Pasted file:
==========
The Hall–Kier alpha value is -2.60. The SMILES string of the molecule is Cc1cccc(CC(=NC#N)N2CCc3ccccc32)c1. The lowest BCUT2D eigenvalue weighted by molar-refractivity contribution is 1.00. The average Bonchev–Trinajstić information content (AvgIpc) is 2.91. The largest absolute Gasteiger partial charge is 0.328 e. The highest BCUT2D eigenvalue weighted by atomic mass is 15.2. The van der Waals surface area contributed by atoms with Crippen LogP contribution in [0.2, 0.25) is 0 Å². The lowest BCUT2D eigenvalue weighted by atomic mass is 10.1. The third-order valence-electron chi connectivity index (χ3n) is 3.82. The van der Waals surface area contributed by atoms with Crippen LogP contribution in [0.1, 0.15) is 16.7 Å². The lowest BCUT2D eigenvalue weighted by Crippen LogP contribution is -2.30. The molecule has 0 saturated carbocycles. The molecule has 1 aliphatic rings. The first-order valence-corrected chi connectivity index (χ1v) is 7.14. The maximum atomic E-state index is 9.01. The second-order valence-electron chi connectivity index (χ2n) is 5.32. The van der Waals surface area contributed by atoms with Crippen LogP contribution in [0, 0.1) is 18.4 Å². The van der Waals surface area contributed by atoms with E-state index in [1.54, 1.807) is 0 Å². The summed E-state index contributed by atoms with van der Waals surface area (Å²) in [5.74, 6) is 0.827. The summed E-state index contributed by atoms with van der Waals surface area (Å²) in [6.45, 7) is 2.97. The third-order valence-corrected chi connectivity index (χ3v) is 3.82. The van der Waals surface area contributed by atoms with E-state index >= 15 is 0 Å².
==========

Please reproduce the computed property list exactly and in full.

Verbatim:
The Hall–Kier alpha value is -2.60. The SMILES string of the molecule is Cc1cccc(CC(=NC#N)N2CCc3ccccc32)c1. The lowest BCUT2D eigenvalue weighted by molar-refractivity contribution is 1.00. The average Bonchev–Trinajstić information content (AvgIpc) is 2.91. The largest absolute Gasteiger partial charge is 0.328 e. The highest BCUT2D eigenvalue weighted by atomic mass is 15.2. The van der Waals surface area contributed by atoms with Crippen LogP contribution in [0.2, 0.25) is 0 Å². The lowest BCUT2D eigenvalue weighted by atomic mass is 10.1. The third-order valence-electron chi connectivity index (χ3n) is 3.82. The van der Waals surface area contributed by atoms with Crippen LogP contribution in [0.1, 0.15) is 16.7 Å². The lowest BCUT2D eigenvalue weighted by Crippen LogP contribution is -2.30. The molecule has 0 saturated carbocycles. The molecule has 1 aliphatic rings. The first-order valence-corrected chi connectivity index (χ1v) is 7.14. The maximum atomic E-state index is 9.01. The second-order valence-electron chi connectivity index (χ2n) is 5.32. The van der Waals surface area contributed by atoms with Crippen LogP contribution in [0, 0.1) is 18.4 Å². The van der Waals surface area contributed by atoms with E-state index in [1.54, 1.807) is 0 Å². The summed E-state index contributed by atoms with van der Waals surface area (Å²) in [5.74, 6) is 0.827. The summed E-state index contributed by atoms with van der Waals surface area (Å²) in [6.45, 7) is 2.97. The third-order valence-corrected chi connectivity index (χ3v) is 3.82. The van der Waals surface area contributed by atoms with E-state index >= 15 is 0 Å².